How I managed to like my photos By George Mastrokolias

How I managed to like my photos

By George Mastrokolias

Hi Steve and Brandon,

I’m George Mastro from Piraeus, Greece. I’m into photography about 10 years, but as a programmer I was actually only into the specs of cameras and not actually photography itself. I was hooked by reading reviews and I suppose I got addicted on reading all about the latest gear even though I didn’t understand all of the details at the beginning.

I had a small compact Sony at the time (2005-2008) and after a few years, dSLRs had matured enough so I thought that if I could buy one I would be able to take better photographs. So after a looooooot of reading I bought the Canon 40D with a Tamron 17-50mm f/2.8 which was a super combo. But I wasn’t pleased with the results. I was very disappointed indeed. I only had taken about 3k photos and I put the camera on an auction as I was sure it wasn’t the right camera and maybe I needed a 5D or something. But the problem was not the camera. It was the weight of it. It was a heavy combo and I couldn’t take it with me everywhere, so after a whole year the counter was only 3k and those were from the first month only!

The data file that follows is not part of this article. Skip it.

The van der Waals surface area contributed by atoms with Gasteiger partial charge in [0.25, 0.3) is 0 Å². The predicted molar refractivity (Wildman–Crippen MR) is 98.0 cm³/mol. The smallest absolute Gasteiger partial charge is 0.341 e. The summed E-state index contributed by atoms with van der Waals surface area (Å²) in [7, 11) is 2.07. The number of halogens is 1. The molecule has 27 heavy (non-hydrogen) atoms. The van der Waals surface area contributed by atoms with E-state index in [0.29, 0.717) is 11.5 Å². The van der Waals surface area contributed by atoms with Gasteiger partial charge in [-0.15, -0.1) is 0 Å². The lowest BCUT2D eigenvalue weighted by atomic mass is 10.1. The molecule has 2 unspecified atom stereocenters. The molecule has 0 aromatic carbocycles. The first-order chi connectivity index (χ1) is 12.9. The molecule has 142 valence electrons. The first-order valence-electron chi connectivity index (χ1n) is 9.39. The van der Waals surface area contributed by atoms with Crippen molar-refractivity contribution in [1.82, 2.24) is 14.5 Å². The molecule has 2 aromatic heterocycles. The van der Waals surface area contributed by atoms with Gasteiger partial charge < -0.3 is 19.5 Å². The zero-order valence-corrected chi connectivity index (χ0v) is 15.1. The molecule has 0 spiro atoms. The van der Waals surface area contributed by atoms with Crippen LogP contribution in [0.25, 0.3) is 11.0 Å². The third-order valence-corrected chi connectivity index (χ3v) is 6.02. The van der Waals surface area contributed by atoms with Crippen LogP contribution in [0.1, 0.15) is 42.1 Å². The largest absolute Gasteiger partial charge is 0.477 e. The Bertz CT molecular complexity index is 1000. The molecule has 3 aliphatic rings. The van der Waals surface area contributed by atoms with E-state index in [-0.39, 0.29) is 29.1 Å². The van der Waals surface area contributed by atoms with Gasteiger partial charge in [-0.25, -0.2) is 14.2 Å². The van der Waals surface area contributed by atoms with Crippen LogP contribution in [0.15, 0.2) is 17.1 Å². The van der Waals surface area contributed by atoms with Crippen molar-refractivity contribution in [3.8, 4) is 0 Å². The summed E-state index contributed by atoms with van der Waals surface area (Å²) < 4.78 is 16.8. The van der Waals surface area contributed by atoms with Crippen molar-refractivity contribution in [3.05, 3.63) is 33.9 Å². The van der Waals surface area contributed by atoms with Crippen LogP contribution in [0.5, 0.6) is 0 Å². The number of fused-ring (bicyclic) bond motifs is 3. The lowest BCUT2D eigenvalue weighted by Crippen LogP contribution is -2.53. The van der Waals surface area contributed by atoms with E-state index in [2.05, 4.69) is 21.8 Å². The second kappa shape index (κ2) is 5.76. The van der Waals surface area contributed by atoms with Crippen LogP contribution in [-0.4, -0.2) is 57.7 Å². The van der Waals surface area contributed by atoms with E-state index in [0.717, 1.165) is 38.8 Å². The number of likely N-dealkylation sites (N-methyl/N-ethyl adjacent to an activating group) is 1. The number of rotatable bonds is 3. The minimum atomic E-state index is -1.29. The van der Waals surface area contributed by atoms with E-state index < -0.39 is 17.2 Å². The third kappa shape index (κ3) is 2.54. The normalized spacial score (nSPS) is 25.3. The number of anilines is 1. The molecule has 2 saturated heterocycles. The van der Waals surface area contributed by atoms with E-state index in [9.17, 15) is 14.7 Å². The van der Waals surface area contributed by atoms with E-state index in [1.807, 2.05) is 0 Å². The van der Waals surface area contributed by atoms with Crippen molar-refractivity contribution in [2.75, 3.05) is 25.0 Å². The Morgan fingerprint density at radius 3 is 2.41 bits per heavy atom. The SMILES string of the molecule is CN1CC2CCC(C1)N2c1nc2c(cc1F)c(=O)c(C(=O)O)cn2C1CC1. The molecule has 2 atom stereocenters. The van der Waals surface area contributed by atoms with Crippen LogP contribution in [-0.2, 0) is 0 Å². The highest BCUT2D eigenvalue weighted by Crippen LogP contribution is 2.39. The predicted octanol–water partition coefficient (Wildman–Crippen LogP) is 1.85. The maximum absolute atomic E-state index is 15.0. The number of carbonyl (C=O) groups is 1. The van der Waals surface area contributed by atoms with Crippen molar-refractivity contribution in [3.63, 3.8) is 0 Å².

Then mirrorless came into play and I bought the nifty NEX-5. As a matter of fact I had better shots with this camera but it was only because I was shooting more and more with it. But again not so mush as I wanted. I had to carry a small case along with it. That meant that I didn’ t had a camera always with me.

Then the magic happened! I bought an iPhone 5. Yes a phone, I know. But I finally started to shoot everyday hundred of photos. I realized that I liked it a lot. Much more than just reading for camera specs and gear. I also took a part in a contest and won! Yes I know! With a phone!!! It came in the top 5 among 3500 participants. That’s the winning photograph:


The contest was about photographing the public transportation of Athens. Winning the contest was the event that made me prouder that ever and then I became ever happier hearing that my photograph was all over the public metro stations and even in a gallery inside the biggest metro station of Athens!


Then I was reading and searching everyday of the way I could buy myself a new camera that would be better from a phone but also I could carry it always with me and that brought me to your blog. It was the Ricoh GR. I was sure I made the perfect choice and I know that today because I have taken 10x more pictures with this camera than every camera that I had before combined! Here are some shots: